Similarities of Individual and Group Counselling

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  Similarities of Individual and Group Counselling:
  • The objectives of both are almost similar. Both techniques aim at helping the counselee achieve self-integration, self-direction and response ability.
  • In both the techniques, the counsellor presents an accepting, permissive climate for the clients to participate freely such that their differences are reduced.
  • Both techniques aim at clarifying feelings, restatement of content, and the like. The counsellor helps the clients to become aware of their feelings and attitudes and also to examine them. The members who receive help in both the techniques are normal individuals who have common development problems concerning needs, interests and aspirations.
  • Both approaches provide for privacy and confidentiality of relationship.
Differences of Individual and Group Counselling:
  • Individualized counselling is a one-to one, face-to-face relationship marked by intimacy, warmth and rapport between the counsellor and counselee. In group counselling there is a physical proximity of other members with perhaps similar problems. The client may obtain solace from the knowledge that he is not the only one with problems and that there are others who have similar problems.
  • In group counselling, unlike in individualized counselling the counselees not only receive help but also give help to others. The more cohesive the group, the more are the members able to help one another. This co-operative feeling brings the member closer which in turn helps in facilitating the mutual expression of feelings.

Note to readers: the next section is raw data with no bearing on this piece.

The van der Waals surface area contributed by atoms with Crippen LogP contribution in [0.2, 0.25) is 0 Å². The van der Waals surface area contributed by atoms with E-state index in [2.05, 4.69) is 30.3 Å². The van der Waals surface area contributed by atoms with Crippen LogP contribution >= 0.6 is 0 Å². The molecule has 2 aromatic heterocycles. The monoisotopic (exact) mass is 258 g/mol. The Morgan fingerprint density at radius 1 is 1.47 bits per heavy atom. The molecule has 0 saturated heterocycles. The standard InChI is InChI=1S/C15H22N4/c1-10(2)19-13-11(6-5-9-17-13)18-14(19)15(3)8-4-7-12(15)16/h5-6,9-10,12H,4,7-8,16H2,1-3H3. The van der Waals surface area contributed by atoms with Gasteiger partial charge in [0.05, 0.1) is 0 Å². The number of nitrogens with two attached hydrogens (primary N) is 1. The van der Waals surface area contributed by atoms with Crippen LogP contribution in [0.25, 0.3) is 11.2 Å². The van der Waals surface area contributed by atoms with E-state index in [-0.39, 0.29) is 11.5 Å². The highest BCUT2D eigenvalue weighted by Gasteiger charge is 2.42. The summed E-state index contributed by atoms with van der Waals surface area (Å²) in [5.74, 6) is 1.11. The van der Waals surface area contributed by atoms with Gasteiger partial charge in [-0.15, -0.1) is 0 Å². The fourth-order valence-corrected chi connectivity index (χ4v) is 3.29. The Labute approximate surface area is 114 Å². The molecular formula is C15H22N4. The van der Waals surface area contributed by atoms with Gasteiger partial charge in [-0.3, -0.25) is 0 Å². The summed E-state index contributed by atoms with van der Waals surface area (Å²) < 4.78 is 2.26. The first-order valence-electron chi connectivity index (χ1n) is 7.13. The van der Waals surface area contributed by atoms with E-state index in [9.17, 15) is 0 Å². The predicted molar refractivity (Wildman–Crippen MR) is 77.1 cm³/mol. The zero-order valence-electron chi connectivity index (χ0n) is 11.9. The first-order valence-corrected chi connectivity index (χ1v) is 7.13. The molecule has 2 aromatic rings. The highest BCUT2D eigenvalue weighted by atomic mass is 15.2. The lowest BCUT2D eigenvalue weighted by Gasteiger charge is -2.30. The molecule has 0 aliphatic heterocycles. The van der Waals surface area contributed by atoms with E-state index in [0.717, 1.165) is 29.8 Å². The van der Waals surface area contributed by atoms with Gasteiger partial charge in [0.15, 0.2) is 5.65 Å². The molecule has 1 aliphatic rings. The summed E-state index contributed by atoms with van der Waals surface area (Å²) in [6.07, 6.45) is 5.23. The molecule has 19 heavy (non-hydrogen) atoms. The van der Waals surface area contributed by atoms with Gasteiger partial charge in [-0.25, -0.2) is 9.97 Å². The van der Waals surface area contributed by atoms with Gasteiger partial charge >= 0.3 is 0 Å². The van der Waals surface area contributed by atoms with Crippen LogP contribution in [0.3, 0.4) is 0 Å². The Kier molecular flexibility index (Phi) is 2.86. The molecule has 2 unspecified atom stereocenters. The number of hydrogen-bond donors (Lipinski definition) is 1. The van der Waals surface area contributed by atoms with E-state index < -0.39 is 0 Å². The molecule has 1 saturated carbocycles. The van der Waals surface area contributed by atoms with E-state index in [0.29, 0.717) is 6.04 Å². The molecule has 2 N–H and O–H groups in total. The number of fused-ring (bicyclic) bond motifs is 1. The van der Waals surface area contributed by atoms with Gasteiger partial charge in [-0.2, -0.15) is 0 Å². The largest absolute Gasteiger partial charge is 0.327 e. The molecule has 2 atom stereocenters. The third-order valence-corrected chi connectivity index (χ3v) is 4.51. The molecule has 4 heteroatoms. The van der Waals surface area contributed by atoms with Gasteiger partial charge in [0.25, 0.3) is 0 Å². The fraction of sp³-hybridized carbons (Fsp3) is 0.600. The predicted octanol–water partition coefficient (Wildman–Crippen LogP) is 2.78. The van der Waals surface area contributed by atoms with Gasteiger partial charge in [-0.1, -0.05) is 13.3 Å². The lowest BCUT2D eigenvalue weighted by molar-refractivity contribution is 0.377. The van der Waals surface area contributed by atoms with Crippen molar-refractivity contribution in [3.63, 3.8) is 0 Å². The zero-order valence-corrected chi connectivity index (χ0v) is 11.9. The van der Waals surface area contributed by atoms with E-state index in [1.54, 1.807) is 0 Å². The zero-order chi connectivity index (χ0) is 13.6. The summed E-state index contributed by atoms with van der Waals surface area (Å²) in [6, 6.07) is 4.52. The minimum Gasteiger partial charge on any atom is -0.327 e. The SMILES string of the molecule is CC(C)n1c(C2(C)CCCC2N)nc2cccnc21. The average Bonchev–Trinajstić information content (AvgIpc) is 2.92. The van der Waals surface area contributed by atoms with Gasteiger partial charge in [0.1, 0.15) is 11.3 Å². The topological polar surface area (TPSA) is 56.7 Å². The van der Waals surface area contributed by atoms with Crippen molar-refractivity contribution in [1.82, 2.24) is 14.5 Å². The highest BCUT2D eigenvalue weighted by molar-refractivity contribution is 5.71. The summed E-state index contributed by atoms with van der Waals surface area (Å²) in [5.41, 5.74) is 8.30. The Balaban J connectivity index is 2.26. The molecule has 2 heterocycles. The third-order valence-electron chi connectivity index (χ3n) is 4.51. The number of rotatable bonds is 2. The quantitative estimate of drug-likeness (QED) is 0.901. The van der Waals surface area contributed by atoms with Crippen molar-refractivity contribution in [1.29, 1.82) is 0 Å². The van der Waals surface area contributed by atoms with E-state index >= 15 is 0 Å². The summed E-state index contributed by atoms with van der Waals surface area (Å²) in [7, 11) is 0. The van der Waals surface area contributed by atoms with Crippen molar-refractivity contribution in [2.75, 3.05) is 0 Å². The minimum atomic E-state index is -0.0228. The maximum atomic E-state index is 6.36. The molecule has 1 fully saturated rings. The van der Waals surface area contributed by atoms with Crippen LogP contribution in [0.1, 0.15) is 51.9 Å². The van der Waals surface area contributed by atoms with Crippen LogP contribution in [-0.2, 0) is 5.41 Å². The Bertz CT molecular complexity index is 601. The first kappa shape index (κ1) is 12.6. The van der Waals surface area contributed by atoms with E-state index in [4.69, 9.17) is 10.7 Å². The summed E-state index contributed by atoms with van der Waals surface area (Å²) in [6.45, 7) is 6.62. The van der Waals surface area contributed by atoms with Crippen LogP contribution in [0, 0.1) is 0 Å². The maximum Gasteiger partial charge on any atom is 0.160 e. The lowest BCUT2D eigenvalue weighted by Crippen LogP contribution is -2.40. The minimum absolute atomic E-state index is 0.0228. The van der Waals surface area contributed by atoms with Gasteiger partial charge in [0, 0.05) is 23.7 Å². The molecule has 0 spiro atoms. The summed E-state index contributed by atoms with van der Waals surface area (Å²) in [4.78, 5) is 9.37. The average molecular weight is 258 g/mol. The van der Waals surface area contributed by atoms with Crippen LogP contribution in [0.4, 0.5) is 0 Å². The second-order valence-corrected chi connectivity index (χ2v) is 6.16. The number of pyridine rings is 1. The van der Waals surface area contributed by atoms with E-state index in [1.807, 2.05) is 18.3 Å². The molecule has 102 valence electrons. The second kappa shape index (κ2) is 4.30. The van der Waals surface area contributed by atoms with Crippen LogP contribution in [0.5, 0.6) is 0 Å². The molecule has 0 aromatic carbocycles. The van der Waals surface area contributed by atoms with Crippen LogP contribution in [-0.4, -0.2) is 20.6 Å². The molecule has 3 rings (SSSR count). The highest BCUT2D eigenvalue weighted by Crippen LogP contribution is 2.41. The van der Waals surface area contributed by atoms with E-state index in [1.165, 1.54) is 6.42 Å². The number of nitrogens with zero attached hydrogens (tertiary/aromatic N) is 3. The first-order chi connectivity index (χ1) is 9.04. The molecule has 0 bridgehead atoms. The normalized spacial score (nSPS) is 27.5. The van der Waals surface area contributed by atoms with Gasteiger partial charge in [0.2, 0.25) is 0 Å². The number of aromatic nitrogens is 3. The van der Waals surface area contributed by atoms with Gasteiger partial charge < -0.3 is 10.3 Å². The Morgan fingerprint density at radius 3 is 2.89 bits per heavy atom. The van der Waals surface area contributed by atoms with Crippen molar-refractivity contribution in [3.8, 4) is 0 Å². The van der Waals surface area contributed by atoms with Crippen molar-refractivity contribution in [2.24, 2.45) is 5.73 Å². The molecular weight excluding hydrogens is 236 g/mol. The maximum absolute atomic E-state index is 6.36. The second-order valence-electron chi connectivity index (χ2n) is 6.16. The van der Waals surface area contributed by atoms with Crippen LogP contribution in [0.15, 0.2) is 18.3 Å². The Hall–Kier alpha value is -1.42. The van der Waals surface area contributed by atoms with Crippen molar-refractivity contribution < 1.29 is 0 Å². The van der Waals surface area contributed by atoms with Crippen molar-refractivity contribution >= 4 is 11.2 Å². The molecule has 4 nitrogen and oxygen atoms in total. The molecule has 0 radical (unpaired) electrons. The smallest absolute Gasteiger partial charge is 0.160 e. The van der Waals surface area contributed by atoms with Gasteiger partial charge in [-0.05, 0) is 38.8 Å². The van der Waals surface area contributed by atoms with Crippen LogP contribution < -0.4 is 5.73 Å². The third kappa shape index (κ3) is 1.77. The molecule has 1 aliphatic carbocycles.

• The counsellor’s task is somewhat more complex in group counselling. He has not only to follow, but also to sense and appreciate what a member says but also how this affects other members and their reactions. The counsellor in a group counselling situation has more demands to meet and satisfy.
Steps in the Counselling Process:
  • The individual in need comes for help.
  • The helping situation is usually defined.
  • The counsellor encourages free expressions of feelings with regard to the problem.
  • He counsellor accepts, recognizes and clarifies these negative feelings, which is quiet fully expressed; they are followed by the faint and tentative expressions of the positive impulsive which makes the growth.
  • The counsellor accepts and recognizes the positive feelings which are expressed in the same manner he/she has accepted and recognized the negative feelings.
  • This insight, this understanding of the self and acceptance of the self is the next important aspect of the whole process.
  • When the individual’s negative feelings have been quite fully expressed, they are followed by the faint and tentative expression of the positive impulsive which makes the growth.
  • Intermingled with this process of insight and its should again be emphasized that neither the step outlines are mutually exclusive nor do they proceed in a rigid order is a process of clarification of possible decisions possible course of actions.
  • Then comes one of the fascinating aspects of such therapy, the initiation of minute, but highly significant , positive reactions.
  • This is, first of all, a development of further insight more complete and accurate self-understanding as the individual gains courage to see more deeply into his or her actions.
  • There are increasingly integrative positive actions on the part of the client. There is less fear about making a choice and more confidence in self-directed action.
  • There is a feeling of decreasing need for help and recognition on the part of the client that the relationship must end.
Source taken from Rehabilitation Council of India.
The above content is helpful for the friends who are preparing for the RCI exam.

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